The third and final article to be reviewed today was written by Paul H. Santmire, “Healing the Protestant Mind: Beyond the Theology of Human Dominion.” As you may have guessed he calls into question what he percieves as the dominant Protestant trend of God as the monarchical creator, and humanity having dominion over creation.
He says, “By the time of Karl Barth, the Reformers’ the-anthropocentric focus had been systematized, especially by theologians who wrote in the tradition of Immanuel Kant and Albrecht Ritschl. Such thinkers taught that God cannot be known in nature, and they often implied that God cannot even be encountered in nature (p62).” Having only read one work by each of those authors, I cannot comment accurately about them “often” making those type of comments. He goes on to say, “One difference [between new eological thinking and old] becomes immediately apparent. In keeping with the promissory character of the metaphor of migration to a good land, and in response ot the eschatology that shaped the teachings of Jesus and the theology of Paul, the final fulfillment becomes the integrating construct in this ecological theology, rather than the eternal beginning as is the case in Barth’s thought (p70).” If you have read elsewhere in my blog, I believe that an evangelical’s philosophy of ecology (or doctrine of ecology if you want) grows out of their doctrine of creation. I see it as a subset of creation-theology.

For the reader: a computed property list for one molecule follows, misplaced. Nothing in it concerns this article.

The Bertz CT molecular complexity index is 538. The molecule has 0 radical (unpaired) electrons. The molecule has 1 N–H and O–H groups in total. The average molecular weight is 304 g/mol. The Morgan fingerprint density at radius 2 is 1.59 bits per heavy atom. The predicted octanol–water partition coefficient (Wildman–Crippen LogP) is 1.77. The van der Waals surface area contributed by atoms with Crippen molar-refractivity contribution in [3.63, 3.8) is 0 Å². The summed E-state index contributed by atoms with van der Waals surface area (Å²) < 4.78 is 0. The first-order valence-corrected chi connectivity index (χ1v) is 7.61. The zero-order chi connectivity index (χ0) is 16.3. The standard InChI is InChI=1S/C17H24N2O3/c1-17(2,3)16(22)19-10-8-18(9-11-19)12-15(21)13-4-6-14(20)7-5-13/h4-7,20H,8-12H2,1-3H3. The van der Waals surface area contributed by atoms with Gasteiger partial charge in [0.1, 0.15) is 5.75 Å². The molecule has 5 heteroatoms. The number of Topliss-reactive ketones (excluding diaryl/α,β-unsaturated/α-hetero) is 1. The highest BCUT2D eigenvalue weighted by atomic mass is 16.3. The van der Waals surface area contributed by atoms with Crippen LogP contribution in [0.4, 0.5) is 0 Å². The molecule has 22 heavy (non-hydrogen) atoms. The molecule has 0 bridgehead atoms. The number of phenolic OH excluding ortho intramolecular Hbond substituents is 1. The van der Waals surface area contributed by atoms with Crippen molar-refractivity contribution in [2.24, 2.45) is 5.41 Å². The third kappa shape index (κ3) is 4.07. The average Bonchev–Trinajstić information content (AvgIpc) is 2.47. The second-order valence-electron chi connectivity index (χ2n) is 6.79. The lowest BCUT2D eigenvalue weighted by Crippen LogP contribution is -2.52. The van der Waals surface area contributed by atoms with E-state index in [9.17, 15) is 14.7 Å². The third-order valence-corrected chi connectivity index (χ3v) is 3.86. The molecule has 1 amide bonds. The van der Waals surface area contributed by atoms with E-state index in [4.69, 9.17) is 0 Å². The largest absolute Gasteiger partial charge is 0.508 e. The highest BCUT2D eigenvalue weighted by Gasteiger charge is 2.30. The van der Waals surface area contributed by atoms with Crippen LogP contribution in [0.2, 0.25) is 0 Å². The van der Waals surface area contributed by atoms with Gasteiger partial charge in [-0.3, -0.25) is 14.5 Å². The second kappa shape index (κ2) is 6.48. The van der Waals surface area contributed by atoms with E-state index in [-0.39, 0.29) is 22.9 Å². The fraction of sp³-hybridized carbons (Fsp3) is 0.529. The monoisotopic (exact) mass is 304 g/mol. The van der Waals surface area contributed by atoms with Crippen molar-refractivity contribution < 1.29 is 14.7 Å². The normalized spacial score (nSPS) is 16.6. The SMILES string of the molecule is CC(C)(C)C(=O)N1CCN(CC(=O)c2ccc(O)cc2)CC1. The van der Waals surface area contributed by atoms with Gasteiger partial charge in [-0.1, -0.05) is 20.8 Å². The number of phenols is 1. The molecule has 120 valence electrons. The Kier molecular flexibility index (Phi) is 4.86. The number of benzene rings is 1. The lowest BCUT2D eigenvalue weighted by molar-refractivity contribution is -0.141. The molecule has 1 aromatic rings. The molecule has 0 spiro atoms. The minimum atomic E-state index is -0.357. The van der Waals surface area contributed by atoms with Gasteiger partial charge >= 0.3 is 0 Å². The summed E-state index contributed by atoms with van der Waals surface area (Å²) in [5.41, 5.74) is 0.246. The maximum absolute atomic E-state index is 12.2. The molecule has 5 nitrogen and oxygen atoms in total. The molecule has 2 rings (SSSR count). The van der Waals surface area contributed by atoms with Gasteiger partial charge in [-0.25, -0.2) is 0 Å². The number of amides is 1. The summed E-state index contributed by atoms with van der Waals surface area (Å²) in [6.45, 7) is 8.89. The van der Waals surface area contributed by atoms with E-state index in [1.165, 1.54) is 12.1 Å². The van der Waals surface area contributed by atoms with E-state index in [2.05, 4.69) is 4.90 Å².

Santmire goes on to call for changes in the doctrine of God. “This God creates a space within the divine being, withdrawing to allow the cosmos to have its own place. In this schema the cosmos is not dominated by a distant and therefore overpowering divine otherness, as some Protestant images of God, including Barth’s, have sometimes suggested. This God is one who is most characteristically revealed in the humility of the cross, whose power is weakness. This is a God who can enter intimately and immediately into an interactive history with all creatures, not one who controls them like puppets (p72).” To me, this sounds too close to open-theism, which is unacceptable to me and most other evangelicals (at least members of ETS).
One of the most ambiguous statements is when he is speaking of redefining humanity’s relationship with nature. Instead of domination by humans (as he labels the Protestant view), he calls for an “I-Ens, the the latter pointing to a relationship of contemplation and cooperation with nature (75).” He says this in the context of a discussion which concludes that humanity cannot have an I-thou (Martin Buber’s terminology) relationship with nature. So, he invents his own category so as to avoid the I-It relationship. This isn’t a bad idea. I actually agree that we as humans need to appreciate nature more. But, he fails to substantially explain what this difference looks like, and leaves the reader confused.
The rest of this review will come in another post later…